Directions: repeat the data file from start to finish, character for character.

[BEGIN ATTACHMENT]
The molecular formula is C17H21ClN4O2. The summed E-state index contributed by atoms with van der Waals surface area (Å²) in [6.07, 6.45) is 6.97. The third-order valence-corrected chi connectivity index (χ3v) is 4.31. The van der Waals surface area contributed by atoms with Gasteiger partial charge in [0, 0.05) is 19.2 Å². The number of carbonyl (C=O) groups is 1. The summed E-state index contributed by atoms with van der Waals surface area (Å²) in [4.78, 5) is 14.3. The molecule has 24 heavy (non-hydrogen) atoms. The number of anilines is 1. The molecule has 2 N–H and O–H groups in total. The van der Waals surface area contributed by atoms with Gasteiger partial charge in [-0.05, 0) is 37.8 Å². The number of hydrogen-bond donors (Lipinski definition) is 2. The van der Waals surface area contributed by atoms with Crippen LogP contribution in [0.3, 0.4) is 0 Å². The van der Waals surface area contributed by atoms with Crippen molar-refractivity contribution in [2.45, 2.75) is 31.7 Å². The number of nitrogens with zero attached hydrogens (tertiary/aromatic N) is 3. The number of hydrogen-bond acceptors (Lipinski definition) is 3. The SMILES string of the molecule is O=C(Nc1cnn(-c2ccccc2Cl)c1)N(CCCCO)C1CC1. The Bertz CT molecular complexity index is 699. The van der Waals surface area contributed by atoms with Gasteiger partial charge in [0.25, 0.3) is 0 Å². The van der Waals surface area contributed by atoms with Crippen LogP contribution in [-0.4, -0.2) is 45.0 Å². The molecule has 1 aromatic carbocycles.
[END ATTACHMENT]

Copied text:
The molecular formula is C17H21ClN4O2. The summed E-state index contributed by atoms with van der Waals surface area (Å²) in [6.07, 6.45) is 6.97. The third-order valence-corrected chi connectivity index (χ3v) is 4.31. The van der Waals surface area contributed by atoms with Gasteiger partial charge in [0, 0.05) is 19.2 Å². The number of carbonyl (C=O) groups is 1. The summed E-state index contributed by atoms with van der Waals surface area (Å²) in [4.78, 5) is 14.3. The molecule has 24 heavy (non-hydrogen) atoms. The number of anilines is 1. The molecule has 2 N–H and O–H groups in total. The van der Waals surface area contributed by atoms with Gasteiger partial charge in [-0.05, 0) is 37.8 Å². The number of hydrogen-bond donors (Lipinski definition) is 2. The van der Waals surface area contributed by atoms with Crippen LogP contribution in [0.3, 0.4) is 0 Å². The van der Waals surface area contributed by atoms with Crippen molar-refractivity contribution in [2.45, 2.75) is 31.7 Å². The number of nitrogens with zero attached hydrogens (tertiary/aromatic N) is 3. The number of hydrogen-bond acceptors (Lipinski definition) is 3. The SMILES string of the molecule is O=C(Nc1cnn(-c2ccccc2Cl)c1)N(CCCCO)C1CC1. The Bertz CT molecular complexity index is 699. The van der Waals surface area contributed by atoms with Gasteiger partial charge in [0.25, 0.3) is 0 Å². The van der Waals surface area contributed by atoms with Crippen LogP contribution in [-0.4, -0.2) is 45.0 Å². The molecule has 1 aromatic carbocycles.